Conventional OELDs are built on glass substrates because of a combination of transparency and low permeability of glass to oxygen and water vapor. A high permeability of these and other reactive species can lead to corrosion or other degradation of the devices. However, glass substrates are not suitable for certain applications in which flexibility is desired. In addition, manufacturing processes involving large glass substrates are inherently slow and, therefore, result in high manufacturing cost. Flexible plastic substrates have been used to build OELDs. However, these substrates are not impervious to oxygen and water vapor, and, thus, are not suitable per se for the manufacture of long-lasting OELDs. In order to improve the resistance of these substrates to oxygen and water vapor, alternating layers of polymeric and ceramic materials have been applied to a surface of a substrate. It has been suggested that in such multilayer barriers, a polymeric layer acts to mask defects in an adjacent ceramic layer, and therefore provides a tortuous pathway to reduce the diffusion rates of oxygen and/or water vapor through the channels made possible by the defects in the ceramic layer. However, an interface between a polymeric layer and a ceramic layer is generally weak due to the incompatibility of the adjacent materials, and the layers, thus, are prone to be delaminated.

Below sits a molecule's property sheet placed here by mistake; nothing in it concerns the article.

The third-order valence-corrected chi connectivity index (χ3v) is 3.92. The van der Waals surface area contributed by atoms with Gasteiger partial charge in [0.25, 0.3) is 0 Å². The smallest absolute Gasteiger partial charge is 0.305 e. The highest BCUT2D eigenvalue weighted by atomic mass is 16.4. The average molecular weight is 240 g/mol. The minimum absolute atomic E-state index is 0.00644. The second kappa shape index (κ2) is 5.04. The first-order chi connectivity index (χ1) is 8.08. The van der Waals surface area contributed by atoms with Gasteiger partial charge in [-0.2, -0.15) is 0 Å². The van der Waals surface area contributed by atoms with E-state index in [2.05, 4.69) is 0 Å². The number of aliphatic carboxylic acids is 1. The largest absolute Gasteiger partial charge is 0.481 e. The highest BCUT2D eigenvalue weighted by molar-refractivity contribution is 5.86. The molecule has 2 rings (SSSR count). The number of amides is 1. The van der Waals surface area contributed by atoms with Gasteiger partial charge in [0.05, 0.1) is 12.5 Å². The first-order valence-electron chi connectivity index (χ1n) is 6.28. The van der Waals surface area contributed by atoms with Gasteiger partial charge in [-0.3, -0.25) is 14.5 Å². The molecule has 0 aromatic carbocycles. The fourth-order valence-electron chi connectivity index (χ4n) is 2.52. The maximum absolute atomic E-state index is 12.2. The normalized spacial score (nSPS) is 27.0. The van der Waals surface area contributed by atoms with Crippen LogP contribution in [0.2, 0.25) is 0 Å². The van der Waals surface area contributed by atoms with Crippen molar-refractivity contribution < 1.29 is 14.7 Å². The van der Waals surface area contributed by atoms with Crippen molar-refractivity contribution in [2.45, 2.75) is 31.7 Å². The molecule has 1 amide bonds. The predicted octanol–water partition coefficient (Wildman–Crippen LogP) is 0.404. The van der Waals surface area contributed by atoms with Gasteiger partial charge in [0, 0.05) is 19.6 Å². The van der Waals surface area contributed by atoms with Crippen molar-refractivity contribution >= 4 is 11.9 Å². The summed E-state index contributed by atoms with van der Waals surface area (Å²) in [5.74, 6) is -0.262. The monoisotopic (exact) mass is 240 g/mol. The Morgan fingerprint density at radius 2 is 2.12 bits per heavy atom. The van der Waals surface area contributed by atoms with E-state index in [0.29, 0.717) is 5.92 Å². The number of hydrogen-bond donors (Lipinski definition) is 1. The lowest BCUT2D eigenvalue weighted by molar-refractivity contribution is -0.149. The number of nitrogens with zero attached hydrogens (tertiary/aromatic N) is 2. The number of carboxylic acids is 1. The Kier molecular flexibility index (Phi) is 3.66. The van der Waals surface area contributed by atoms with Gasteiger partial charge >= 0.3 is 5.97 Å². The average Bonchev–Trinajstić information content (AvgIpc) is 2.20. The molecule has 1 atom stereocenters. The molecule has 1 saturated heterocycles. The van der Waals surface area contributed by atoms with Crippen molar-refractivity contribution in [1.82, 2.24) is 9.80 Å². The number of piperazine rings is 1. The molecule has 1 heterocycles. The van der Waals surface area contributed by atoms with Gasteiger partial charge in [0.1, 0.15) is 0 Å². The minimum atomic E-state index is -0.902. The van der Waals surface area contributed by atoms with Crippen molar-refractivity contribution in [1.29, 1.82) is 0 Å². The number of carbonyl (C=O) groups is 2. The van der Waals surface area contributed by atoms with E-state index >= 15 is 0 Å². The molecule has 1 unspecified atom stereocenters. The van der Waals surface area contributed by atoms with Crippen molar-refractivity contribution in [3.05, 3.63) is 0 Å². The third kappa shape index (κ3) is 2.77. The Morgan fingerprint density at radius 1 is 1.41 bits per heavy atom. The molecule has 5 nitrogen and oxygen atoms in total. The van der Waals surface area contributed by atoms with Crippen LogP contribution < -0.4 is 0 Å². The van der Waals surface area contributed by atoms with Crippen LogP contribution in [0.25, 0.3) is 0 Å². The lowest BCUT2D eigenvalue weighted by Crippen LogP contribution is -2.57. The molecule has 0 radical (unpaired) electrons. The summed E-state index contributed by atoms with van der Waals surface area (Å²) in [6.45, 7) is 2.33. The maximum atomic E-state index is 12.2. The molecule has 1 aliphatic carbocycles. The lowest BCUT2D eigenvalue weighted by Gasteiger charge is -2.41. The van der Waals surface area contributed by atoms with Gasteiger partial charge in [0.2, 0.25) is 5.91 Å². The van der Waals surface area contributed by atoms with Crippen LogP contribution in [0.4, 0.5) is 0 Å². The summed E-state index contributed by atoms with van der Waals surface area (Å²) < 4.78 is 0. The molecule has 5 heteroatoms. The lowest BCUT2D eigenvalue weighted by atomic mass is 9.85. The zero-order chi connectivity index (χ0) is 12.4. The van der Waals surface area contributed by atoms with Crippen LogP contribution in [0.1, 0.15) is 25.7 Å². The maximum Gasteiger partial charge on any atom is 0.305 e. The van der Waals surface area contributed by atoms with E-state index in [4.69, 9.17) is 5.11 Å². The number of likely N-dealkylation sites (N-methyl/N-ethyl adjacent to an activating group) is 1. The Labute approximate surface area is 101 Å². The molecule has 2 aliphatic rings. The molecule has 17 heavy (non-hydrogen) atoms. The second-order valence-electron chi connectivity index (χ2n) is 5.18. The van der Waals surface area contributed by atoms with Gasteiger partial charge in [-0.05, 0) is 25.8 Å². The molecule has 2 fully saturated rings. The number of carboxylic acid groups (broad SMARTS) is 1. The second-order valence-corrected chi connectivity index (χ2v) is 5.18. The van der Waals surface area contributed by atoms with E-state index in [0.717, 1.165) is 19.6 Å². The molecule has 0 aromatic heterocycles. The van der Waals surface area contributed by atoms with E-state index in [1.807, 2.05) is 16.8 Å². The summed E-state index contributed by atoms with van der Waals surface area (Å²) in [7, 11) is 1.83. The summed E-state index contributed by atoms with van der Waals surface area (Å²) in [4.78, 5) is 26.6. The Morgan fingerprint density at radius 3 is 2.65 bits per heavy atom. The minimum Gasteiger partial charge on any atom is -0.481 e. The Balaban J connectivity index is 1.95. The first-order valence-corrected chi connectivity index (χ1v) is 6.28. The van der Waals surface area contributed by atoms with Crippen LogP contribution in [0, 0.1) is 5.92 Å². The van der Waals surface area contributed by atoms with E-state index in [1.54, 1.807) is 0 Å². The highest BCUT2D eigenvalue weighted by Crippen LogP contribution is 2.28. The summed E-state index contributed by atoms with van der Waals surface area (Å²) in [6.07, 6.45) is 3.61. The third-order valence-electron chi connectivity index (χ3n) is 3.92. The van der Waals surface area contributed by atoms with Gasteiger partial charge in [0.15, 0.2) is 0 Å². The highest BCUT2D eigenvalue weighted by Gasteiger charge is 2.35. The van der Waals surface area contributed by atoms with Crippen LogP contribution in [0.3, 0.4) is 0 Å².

Organic electronics may supplant conventional silicon-based technology if they can be manufactured for large area electronic devices at a much lower cost. Examples of low-cost electronic technologies include organic light-emitting devices (OLEDs), organic photovoltaic devices, thin-film transistors (TFTs) and TFT arrays using organic and solution-processible inorganic materials, and other more complicated circuits. Other electronic technologies include liquid crystal devices (LCDs), photovoltaic cells, electrochromic devices, and electrophoretic devices. Such electronic technologies are conventionally manufactured using predominantly batch-mode semiconductor fabrication processes. Such processes do not, however, fulfill the promise of low cost and large area potential. Thus, considerable research effort is being directed to fabricating organic electronic devices using printing processes on roll-to-roll compatible, mechanically flexible substrates. For example, Konarka Technologies Inc. has developed a photovoltaic cell manufacturing process that allows printing photo-reactive materials onto flexible plastic substrate in continuous roll-to-roll (R2R) fashion, similar to how newspaper is printed on large rolls of paper. Konarka's R2R manufacturing process enables production to scale easily and results in significantly reduced costs over previous generations of solar cells. See, for example, U.S. patent application publication 2003/0192584. SiPix Imaging Inc. has developed a R2R manufacturing process that produces large arrays of microscale containers on a flexible plastic substrate that may be used to fabricate ultra-low power, high contrast electrophoretic display devices (electronic paper). See, for example, U.S. Pat. No. 6,873,452.